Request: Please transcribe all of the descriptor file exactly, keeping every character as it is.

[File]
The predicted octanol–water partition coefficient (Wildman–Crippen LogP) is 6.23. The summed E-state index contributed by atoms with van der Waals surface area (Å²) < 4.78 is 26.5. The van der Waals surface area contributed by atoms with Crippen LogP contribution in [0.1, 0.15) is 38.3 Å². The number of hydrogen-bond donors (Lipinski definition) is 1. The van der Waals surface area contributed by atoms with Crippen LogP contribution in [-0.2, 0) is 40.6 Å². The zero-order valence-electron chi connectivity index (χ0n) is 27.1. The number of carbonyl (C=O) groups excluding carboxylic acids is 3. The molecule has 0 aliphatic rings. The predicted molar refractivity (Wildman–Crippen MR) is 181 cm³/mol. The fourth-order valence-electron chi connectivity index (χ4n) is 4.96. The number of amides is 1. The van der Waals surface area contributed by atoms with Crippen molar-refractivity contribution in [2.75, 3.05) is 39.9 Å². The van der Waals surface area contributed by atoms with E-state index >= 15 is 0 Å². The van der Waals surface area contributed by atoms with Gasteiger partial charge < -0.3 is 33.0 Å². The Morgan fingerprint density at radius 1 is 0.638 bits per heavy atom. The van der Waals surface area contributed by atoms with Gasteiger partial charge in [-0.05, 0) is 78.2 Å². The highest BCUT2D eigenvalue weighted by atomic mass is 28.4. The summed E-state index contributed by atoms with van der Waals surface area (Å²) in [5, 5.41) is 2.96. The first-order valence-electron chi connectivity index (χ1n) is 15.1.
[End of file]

The predicted octanol–water partition coefficient (Wildman–Crippen LogP) is 6.23. The summed E-state index contributed by atoms with van der Waals surface area (Å²) < 4.78 is 26.5. The van der Waals surface area contributed by atoms with Crippen LogP contribution in [0.1, 0.15) is 38.3 Å². The number of hydrogen-bond donors (Lipinski definition) is 1. The van der Waals surface area contributed by atoms with Crippen LogP contribution in [-0.2, 0) is 40.6 Å². The zero-order valence-electron chi connectivity index (χ0n) is 27.1. The number of carbonyl (C=O) groups excluding carboxylic acids is 3. The molecule has 0 aliphatic rings. The predicted molar refractivity (Wildman–Crippen MR) is 181 cm³/mol. The fourth-order valence-electron chi connectivity index (χ4n) is 4.96. The number of amides is 1. The van der Waals surface area contributed by atoms with Crippen molar-refractivity contribution in [2.75, 3.05) is 39.9 Å². The van der Waals surface area contributed by atoms with E-state index >= 15 is 0 Å². The van der Waals surface area contributed by atoms with Gasteiger partial charge < -0.3 is 33.0 Å². The Morgan fingerprint density at radius 1 is 0.638 bits per heavy atom. The van der Waals surface area contributed by atoms with Gasteiger partial charge in [-0.05, 0) is 78.2 Å². The highest BCUT2D eigenvalue weighted by atomic mass is 28.4. The summed E-state index contributed by atoms with van der Waals surface area (Å²) in [5, 5.41) is 2.96. The first-order valence-electron chi connectivity index (χ1n) is 15.1.